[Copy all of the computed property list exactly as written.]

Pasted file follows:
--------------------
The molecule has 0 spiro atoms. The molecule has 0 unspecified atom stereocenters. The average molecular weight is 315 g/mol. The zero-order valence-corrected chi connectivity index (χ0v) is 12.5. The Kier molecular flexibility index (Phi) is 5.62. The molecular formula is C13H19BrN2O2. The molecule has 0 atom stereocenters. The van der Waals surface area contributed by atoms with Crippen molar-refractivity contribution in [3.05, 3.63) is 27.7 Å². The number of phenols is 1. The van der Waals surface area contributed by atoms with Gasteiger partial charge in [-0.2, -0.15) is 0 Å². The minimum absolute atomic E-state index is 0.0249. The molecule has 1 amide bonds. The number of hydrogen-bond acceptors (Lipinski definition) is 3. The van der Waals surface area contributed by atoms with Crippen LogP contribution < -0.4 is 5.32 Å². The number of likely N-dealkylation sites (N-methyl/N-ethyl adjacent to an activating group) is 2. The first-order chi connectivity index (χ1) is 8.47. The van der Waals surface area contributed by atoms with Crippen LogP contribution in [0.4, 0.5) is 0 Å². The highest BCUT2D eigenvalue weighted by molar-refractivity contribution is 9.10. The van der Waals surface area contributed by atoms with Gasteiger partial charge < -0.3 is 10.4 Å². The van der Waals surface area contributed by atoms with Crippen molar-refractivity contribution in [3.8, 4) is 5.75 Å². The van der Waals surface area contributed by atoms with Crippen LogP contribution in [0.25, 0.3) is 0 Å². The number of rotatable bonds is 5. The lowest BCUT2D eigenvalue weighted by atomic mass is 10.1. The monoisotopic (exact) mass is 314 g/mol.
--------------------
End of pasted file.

The molecule has 0 spiro atoms. The molecule has 0 unspecified atom stereocenters. The average molecular weight is 315 g/mol. The zero-order valence-corrected chi connectivity index (χ0v) is 12.5. The Kier molecular flexibility index (Phi) is 5.62. The molecular formula is C13H19BrN2O2. The molecule has 0 atom stereocenters. The van der Waals surface area contributed by atoms with Crippen molar-refractivity contribution in [3.05, 3.63) is 27.7 Å². The number of phenols is 1. The van der Waals surface area contributed by atoms with Gasteiger partial charge in [-0.2, -0.15) is 0 Å². The minimum absolute atomic E-state index is 0.0249. The molecule has 1 amide bonds. The number of hydrogen-bond acceptors (Lipinski definition) is 3. The van der Waals surface area contributed by atoms with Crippen LogP contribution < -0.4 is 5.32 Å². The number of likely N-dealkylation sites (N-methyl/N-ethyl adjacent to an activating group) is 2. The first-order chi connectivity index (χ1) is 8.47. The van der Waals surface area contributed by atoms with Crippen LogP contribution in [0.4, 0.5) is 0 Å². The highest BCUT2D eigenvalue weighted by molar-refractivity contribution is 9.10. The van der Waals surface area contributed by atoms with Gasteiger partial charge < -0.3 is 10.4 Å². The van der Waals surface area contributed by atoms with Crippen molar-refractivity contribution in [3.8, 4) is 5.75 Å². The van der Waals surface area contributed by atoms with Crippen LogP contribution in [0.25, 0.3) is 0 Å². The number of rotatable bonds is 5. The lowest BCUT2D eigenvalue weighted by atomic mass is 10.1. The monoisotopic (exact) mass is 314 g/mol.